What is this ABLE account I keep hearing about?

I keep hearing about the ABLE account so I wanted to do some research and share what I’ve learned about it.

WHO QUALIFIES?

U.S. citizens, or legal residents, who had a disability before their 26th birthday. The account can be opened at any age. Parents can open the account for their children, but the person with a disability must be the account owner.

WHICH STATES OFFER ABLE ACCOUNTS?

16 states so far! Alaska, Florida, Illinois, Iowa, Kansas, Kentucky, Michigan, Minnesota, Nebraska, Nevada, North Carolina, Ohio, Oregon, Rhode Island, Tennessee and Virginia. About 10 more states are expected to launch accounts in 2017.

WHERE CAN I FIND OUT MORE INFO ABOUT MY STATE? 

The ABLE National Resource Center’s website, ablenrc.org, keeps track of the states that offer a plan.

DO I NEED TO LIVE IN A CERTAIN STATE?

No!  Many of the state accounts are open to non-residents of the state. However, some states offer special tax benefits for residents. If you open an ABLE account at one state, you can switch it to another state’s plan.

HOW DO I SIGN UP?

You can sign up online, each state has a website and each state has a different name for their plans. Virginia’s plan is called ABLEnow .

HOW MUCH CAN I SAVE?

You can save $14,000 a year, and friends and family all can contribute! Those that have more than $100,000 in the account will lose Supplemental Security Income payments until the account goes below that amount. States typically limit the amount that can be saved at about $300,000.

WHAT CAN THE MONEY BE SPENT ON?

Any expenses that improve the life, independence or health of the person with disabilities. That can mean rent payments, school tuition, medical expenses and other costs.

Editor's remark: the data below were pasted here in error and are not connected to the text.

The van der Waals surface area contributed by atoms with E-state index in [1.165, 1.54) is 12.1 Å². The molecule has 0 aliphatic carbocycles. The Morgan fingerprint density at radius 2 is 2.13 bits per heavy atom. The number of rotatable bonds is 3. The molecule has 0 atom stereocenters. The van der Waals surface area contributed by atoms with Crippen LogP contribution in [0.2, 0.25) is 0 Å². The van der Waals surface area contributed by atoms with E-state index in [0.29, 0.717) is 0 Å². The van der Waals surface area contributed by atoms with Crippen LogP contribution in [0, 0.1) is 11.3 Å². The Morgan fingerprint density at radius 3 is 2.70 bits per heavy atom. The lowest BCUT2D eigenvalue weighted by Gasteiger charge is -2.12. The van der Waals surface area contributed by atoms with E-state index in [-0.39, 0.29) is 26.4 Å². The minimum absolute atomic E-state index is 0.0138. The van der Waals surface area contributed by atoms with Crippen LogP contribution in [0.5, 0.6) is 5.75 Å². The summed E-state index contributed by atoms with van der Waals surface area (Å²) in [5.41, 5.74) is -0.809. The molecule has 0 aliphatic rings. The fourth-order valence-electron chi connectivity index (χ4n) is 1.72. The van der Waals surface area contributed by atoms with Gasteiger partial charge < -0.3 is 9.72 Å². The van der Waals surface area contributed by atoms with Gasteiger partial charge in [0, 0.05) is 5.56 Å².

WHAT ARE THE TAX BENEFITS?

Earnings grow without being taxed. Some states offer tax benefits to residents.

ARE THERE FEES?

Yes. You’ll need to check with each plan, as fees differ from state to state. Some have maintenance fees of $15 every three months, or $60 a year. Plus, there are fees — usually a small percentage — if the money is invested in an index fund. The ABLE National Resource Center’s website has a tool that can help you compare each state’s account offering at ablenrc.org/state_compare .

WHAT HAPPENS IF THE ACCOUNT HOLDER DIES?

The state can claim any leftover money as payback for care paid by Medicaid after the ABLE account was opened.

MORE FACTS:

  • With ABLE accounts, money saved can be used to buy anything that helps the life of the person with a disability, such as rent payments, school tuition or groceries.
  • ABLE accounts, they let people with disabilities and their families save up to $14,000 a year without losing benefits. The accounts, which were made possible by a law signed two years ago, are operated by individual states and are similar to 529 college savings plans.
  • To qualify for an ABLE account, the account owner must have had a disability before their 26th birthday.
  • Medicaid health benefits are never affected, no matter how much money is saved.
  • Money can be invested in index funds and earnings are not taxed.

Here is a helpful Introduction video about the ABLEnow account:

 

More information can be found here:

https://www.able-now.com/
http://www.specialneedsalliance.org/how-to-open-an-able-account/
http://money.usnews.com/money/blogs/on-retirement/articles/2016-07-15/able-accounts-a-new-way-to-save-for-disability-costs
http://www.usatoday.com/story/money/personalfinance/2017/02/04/people-disabilities-finally-get-way-save-money/97381332/

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